Best to Market - Pharmaceutical Executive


Best to Market

Pharmaceutical Executive

New Indications

Will Abbott be able to maintain double-digit growth for the next five or so years, until the patent expires? It's very doubtful that any new indication for Humira will be as lucrative as the RA, Crohn's, or psoriasis indications, but a couple new additions to the label means incremental growth. Stewart says six new indications are on the docket: hidrandenitis suppurativa (a fulminating inflammatory skin disease); uveitis (an eye inflammation that can lead to permanent vision loss); axial and peripheral spondyloarthropathies, or SpA (two indications covering a group of wide-ranging inflammatory diseases); ulcerative colitis (an inflammatory bowel disease); and pediatric Crohn's disease. The FDA is expected to weigh in on the ulcerative colitis indication this year, although "we wonder to what extent it's already being used off-label," says Ryan. Stewart says the new indications represent "a substantial opportunity for Humira, and [would] certainly provide a lot of relief for patients." Humira has "strong patent protection through early 2017 in the U.S., and early 2018 in Europe," and Abbott also holds "numerous process patents that extend well beyond that time frame," the company says.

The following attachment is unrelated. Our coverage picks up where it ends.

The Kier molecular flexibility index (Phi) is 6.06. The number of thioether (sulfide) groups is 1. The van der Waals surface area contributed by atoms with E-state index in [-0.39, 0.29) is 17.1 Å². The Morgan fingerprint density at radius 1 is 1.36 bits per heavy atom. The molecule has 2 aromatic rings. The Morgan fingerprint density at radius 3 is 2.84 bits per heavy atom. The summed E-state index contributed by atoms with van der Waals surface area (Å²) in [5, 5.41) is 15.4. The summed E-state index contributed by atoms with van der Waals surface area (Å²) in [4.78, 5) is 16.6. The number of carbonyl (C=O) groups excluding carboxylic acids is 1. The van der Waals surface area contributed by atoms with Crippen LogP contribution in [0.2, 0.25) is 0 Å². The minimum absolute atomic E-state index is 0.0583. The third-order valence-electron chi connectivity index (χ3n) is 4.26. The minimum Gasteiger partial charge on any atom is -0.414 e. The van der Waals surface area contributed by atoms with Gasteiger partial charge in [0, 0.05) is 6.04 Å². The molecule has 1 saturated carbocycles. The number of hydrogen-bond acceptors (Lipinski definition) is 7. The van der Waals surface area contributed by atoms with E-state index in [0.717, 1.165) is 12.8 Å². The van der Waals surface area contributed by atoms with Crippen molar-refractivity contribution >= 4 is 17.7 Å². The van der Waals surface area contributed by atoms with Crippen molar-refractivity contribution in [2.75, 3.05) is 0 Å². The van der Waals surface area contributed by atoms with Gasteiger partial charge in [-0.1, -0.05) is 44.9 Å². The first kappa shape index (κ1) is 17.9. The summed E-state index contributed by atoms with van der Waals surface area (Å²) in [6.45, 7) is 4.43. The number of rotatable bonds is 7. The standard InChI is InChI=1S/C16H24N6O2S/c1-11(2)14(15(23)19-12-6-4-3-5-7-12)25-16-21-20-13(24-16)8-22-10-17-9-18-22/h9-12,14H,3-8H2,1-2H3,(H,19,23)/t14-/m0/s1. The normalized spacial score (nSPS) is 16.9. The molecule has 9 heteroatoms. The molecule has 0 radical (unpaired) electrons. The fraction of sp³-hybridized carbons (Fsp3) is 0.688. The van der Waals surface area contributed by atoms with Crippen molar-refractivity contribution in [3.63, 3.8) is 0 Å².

In the meantime, other pharmas are scheming on Humira's market share. Stewart says he attended the American College of Rheumatology meeting last November, to hear about the new oral disease-modifying anti-rheumatic drugs (DMARDs), but he says the fact that eight or nine drugs are already on the market for RA makes for a difficult entrance. Pfizer's tofacitinib, an oral JAK inhibitor, is expected to gain approval late this year or in early 2013, but the label will most likely include only one indication—RA—initially, if it's approved at all, says Stewart. The drug is being tested for other conditions such as psoriasis and inflammatory bowel disease (the category to which Crohn's and ulcerative colitis belong). Stewart is cool on the oral JAK inhibitor class. "Our take is, the twice-a-day JAK inhibitor, they've basically revealed that they're not really bringing anything new to the table in terms of safety or efficacy," he says. "If you look at the data, the market has moved beyond ACR scores"—which measure change in RA symptoms—"and it's really focusing now on radiographic inhibition, and there's some interesting data" related to tofacitinib dosing and radiographic inhibition, says Stewart. FDA accepted Pfizer's filing for tofacitinib in December, so Abbott will observe the proceedings, but not with bated breath. "We're certainly watching this ... but we think it's a manageable competitive threat if it does come through," says Stewart.


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